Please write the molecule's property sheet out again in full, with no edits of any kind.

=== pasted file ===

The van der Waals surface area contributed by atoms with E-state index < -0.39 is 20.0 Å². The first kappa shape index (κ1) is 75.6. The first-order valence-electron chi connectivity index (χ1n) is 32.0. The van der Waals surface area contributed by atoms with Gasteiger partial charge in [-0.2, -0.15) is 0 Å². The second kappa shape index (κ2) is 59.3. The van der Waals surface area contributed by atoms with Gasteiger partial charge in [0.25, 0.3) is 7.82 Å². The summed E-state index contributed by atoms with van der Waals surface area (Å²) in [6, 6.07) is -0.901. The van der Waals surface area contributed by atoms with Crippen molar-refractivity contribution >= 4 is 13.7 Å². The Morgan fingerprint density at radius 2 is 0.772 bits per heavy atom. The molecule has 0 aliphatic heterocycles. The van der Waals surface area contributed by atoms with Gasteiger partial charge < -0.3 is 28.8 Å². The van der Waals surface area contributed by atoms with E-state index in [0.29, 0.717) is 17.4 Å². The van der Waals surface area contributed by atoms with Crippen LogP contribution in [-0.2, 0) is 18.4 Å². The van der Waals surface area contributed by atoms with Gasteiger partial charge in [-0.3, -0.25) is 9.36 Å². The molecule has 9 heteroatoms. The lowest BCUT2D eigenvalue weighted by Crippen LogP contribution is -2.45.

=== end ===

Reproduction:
The van der Waals surface area contributed by atoms with E-state index < -0.39 is 20.0 Å². The first kappa shape index (κ1) is 75.6. The first-order valence-electron chi connectivity index (χ1n) is 32.0. The van der Waals surface area contributed by atoms with Gasteiger partial charge in [-0.2, -0.15) is 0 Å². The second kappa shape index (κ2) is 59.3. The van der Waals surface area contributed by atoms with Gasteiger partial charge in [0.25, 0.3) is 7.82 Å². The summed E-state index contributed by atoms with van der Waals surface area (Å²) in [6, 6.07) is -0.901. The van der Waals surface area contributed by atoms with Crippen molar-refractivity contribution >= 4 is 13.7 Å². The Morgan fingerprint density at radius 2 is 0.772 bits per heavy atom. The molecule has 0 aliphatic heterocycles. The van der Waals surface area contributed by atoms with Gasteiger partial charge < -0.3 is 28.8 Å². The van der Waals surface area contributed by atoms with E-state index in [0.29, 0.717) is 17.4 Å². The van der Waals surface area contributed by atoms with Crippen LogP contribution in [-0.2, 0) is 18.4 Å². The van der Waals surface area contributed by atoms with Gasteiger partial charge in [-0.3, -0.25) is 9.36 Å². The molecule has 9 heteroatoms. The lowest BCUT2D eigenvalue weighted by Crippen LogP contribution is -2.45.